It’s gonna be MAY! Here’s a look at the local climatology for the month in the Tennessee Valley.

Before we move on to the May climatology stats for the Tennessee Valley, we’ll take a peak back at rainfall for the previous month like we usually do in these posts. After a big drought from last summer on through the winter, rainfall caught up across the area, and we have completely come out of the drought in our viewing area over the past month or two. Rainfall for the month of April was very close to average, with a little wiggle room in either direction depending on specifically where you are. Many areas across northwest Alabama and southern middle Tennessee are actually running a little bit of a rain surplus for 2024 so far.

So, now we move on to the month of May and what the weather is expected to normally hold in store for the Tennessee Valley. The first takeaway is obvious. We’re in the process of warming up as we work through the final stretch of meteorological spring and get ready for the fast approaching summer. While we’re a few degrees above average with our current mid to upper 80s here at the start of the month, 80s in general ARE expected for our area in May. The monthly average high temperature is 82 degrees, with that average high starting around 78 at the beginning of the month before working up to 86 degrees by May 31st. We can surely see 90s this early in the year though! Muscle Shoals is our area’s closest official NWS climate record keeping site, and their monthly record high for May is 99 degrees, set in 1941! While that warming trend means our overnight lows moderate as well, with the average monthly overnight low temperature being 60.6 degrees, that doesn’t mean we can’t still have cool shots of air. We are no stranger to the occasional bout of 40s, especially during the first half of the month. We’ve even occasionally seen some 30s in May! Muscle Shoals’ monthly record low for May is 32 degrees, from 1909. May is also climatologically still a wet and active month across the Tennessee Valley, with our area averaging near or just over 4.5″ of precipitation for the month. A lot of this is because of clusters of thunderstorms as a northwest flow aloft sets up, or if the “summer pattern” is starting early in a particular year, it can sometimes be those isolated hit-or-miss pop-up thunderstorms during the afternoon and evening.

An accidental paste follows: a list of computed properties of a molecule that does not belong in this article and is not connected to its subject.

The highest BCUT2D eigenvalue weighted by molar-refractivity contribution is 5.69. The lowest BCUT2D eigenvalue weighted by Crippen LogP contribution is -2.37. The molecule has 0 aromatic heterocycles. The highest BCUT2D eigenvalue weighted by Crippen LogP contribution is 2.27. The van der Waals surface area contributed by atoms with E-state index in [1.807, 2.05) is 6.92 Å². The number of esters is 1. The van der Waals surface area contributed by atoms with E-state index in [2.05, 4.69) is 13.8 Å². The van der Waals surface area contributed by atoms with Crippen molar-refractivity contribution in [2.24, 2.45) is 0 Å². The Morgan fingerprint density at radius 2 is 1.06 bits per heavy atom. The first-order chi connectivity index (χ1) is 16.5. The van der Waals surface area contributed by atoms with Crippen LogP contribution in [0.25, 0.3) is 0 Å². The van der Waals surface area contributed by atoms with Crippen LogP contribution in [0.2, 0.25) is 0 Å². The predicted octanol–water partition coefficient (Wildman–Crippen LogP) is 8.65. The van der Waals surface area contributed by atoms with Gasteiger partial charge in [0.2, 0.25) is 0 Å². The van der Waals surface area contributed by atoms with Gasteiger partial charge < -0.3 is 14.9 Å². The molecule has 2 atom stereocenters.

Not all severe storms in the month of May are always those summer-like thunderstorm clusters with straight-line wind though. Even though we are past the full-on peak, we are still definitely within our spring tornado season here in the Tennessee Valley as we work through May. NWS Huntsville has records back to 1950 on the graph above while NWS Nashville’s records go deep back into the 1800s, but they both show that the month of May is actually #2 in terms of tornado frequency across both middle Tennessee and north Alabama. While the frequency of long-tracked, higher-end type tornadoes isn’t as great as it is in March and especially April, we do still occasionally see some in the month of May in our area. The years 2008, 2003, 1999, 1995, 1973, 1971, 1953, 1933, 1917, and 1840 all have recorded F4+ violent tornadoes somewhere in the Tennessee / Alabama / Mississippi / Georgia area that is the heart of Dixie Alley.

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